Déjà Vu in General
A polaroid picture is intimate, immediate and unpredictable. It has the whiff of the past from the moment it’s made. Each of the hundreds of photographs in Déjà Vu in General contains elements of the things and people I have loved in my life. Some document my circumstances and state of mind most candidly, suddenly; and some are more deliberate, the better to express a more considered range of feelings and perhaps impart a certain, if ambiguous message. And, as in all my work, on one level it is about feminism and being free with our bodies and rejecting the pernicious dynamic of sex shaming that’s all around us. This is a manifestation of my obsession with art’s capacity for progressive subversion; for being a safe(r) place to enact social rule-breaking.
These images are culled from a universe of hundreds more that make up a very personal archive, which is being added to nearly every day, as it has been for a decade. Suddenly after years of not keeping track, like memories themselves, I find I have literally a library of them — and I still want more. As I rediscovered and augmented the series, I immersed myself in re-living, sorting, weighing, meandering, and deciphering… and I discovered I had built something like a narrative, something like a diary of subconscious, episodic impulses composed of myriad feelings now passed, lingering. Like polaroids themselves, these moments are transformed through preservation, like memories in external dimensions, each one a portal to a kind of pocket universe, as if I could take my camera into my own lucid dreams.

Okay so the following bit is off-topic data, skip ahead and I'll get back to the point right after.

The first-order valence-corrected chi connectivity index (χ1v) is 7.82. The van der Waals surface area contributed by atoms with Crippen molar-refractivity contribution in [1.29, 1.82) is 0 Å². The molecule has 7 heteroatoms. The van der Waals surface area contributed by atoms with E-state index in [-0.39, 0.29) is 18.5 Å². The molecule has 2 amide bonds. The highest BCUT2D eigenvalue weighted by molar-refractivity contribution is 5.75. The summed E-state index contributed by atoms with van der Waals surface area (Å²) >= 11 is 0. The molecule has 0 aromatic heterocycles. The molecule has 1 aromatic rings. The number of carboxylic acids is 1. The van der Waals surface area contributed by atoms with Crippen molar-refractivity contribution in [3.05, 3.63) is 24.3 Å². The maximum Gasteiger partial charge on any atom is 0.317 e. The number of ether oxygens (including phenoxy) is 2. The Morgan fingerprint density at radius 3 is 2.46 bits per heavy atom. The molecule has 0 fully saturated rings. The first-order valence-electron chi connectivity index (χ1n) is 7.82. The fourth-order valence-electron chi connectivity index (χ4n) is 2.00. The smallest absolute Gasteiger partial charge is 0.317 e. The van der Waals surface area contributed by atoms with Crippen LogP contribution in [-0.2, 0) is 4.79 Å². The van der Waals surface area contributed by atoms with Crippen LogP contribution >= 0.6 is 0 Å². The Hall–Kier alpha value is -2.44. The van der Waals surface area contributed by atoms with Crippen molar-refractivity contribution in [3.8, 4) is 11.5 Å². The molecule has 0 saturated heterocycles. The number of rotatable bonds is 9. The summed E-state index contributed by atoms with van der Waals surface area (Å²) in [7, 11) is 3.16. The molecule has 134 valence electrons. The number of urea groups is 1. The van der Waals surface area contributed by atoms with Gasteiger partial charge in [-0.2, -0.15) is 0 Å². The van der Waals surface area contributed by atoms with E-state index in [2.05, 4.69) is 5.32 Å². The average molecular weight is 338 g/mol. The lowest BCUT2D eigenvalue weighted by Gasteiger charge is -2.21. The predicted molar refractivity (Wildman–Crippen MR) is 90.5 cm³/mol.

• Photographer: Sarah Abramson
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